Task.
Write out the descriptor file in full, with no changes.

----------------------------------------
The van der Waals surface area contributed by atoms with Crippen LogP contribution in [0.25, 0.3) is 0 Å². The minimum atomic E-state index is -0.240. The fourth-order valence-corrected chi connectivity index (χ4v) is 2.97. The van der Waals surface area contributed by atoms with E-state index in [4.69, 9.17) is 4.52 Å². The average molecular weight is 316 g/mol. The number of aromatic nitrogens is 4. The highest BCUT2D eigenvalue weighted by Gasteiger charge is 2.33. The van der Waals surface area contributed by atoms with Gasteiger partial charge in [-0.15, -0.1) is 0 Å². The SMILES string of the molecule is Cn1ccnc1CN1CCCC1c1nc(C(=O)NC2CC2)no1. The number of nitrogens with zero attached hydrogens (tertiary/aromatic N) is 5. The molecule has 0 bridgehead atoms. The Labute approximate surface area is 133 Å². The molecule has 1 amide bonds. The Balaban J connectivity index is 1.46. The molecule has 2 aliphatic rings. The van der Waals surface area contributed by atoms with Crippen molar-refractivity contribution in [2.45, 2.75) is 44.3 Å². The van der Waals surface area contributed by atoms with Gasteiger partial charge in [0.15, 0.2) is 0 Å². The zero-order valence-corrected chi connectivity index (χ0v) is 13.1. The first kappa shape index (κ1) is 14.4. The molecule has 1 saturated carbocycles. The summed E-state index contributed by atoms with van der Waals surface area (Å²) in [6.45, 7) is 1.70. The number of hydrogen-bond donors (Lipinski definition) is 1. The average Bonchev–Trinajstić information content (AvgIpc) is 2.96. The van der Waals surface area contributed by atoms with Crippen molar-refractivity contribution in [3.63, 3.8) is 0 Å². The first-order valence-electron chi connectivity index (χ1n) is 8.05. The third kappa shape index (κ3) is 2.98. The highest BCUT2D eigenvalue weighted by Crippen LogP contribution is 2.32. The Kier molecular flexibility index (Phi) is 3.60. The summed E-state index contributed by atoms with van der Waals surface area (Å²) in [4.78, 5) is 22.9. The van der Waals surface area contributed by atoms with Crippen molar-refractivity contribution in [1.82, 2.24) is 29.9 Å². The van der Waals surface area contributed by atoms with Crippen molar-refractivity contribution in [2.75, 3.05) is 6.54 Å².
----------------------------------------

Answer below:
The van der Waals surface area contributed by atoms with Crippen LogP contribution in [0.25, 0.3) is 0 Å². The minimum atomic E-state index is -0.240. The fourth-order valence-corrected chi connectivity index (χ4v) is 2.97. The van der Waals surface area contributed by atoms with E-state index in [4.69, 9.17) is 4.52 Å². The average molecular weight is 316 g/mol. The number of aromatic nitrogens is 4. The highest BCUT2D eigenvalue weighted by Gasteiger charge is 2.33. The van der Waals surface area contributed by atoms with Gasteiger partial charge in [-0.15, -0.1) is 0 Å². The SMILES string of the molecule is Cn1ccnc1CN1CCCC1c1nc(C(=O)NC2CC2)no1. The number of nitrogens with zero attached hydrogens (tertiary/aromatic N) is 5. The molecule has 0 bridgehead atoms. The Labute approximate surface area is 133 Å². The molecule has 1 amide bonds. The Balaban J connectivity index is 1.46. The molecule has 2 aliphatic rings. The van der Waals surface area contributed by atoms with Crippen molar-refractivity contribution in [2.45, 2.75) is 44.3 Å². The van der Waals surface area contributed by atoms with Gasteiger partial charge in [0.15, 0.2) is 0 Å². The zero-order valence-corrected chi connectivity index (χ0v) is 13.1. The first kappa shape index (κ1) is 14.4. The molecule has 1 saturated carbocycles. The summed E-state index contributed by atoms with van der Waals surface area (Å²) in [6.45, 7) is 1.70. The number of hydrogen-bond donors (Lipinski definition) is 1. The average Bonchev–Trinajstić information content (AvgIpc) is 2.96. The van der Waals surface area contributed by atoms with Crippen molar-refractivity contribution in [3.63, 3.8) is 0 Å². The first-order valence-electron chi connectivity index (χ1n) is 8.05. The third kappa shape index (κ3) is 2.98. The highest BCUT2D eigenvalue weighted by Crippen LogP contribution is 2.32. The Kier molecular flexibility index (Phi) is 3.60. The summed E-state index contributed by atoms with van der Waals surface area (Å²) in [4.78, 5) is 22.9. The van der Waals surface area contributed by atoms with Crippen molar-refractivity contribution in [1.82, 2.24) is 29.9 Å². The van der Waals surface area contributed by atoms with Crippen molar-refractivity contribution in [2.75, 3.05) is 6.54 Å².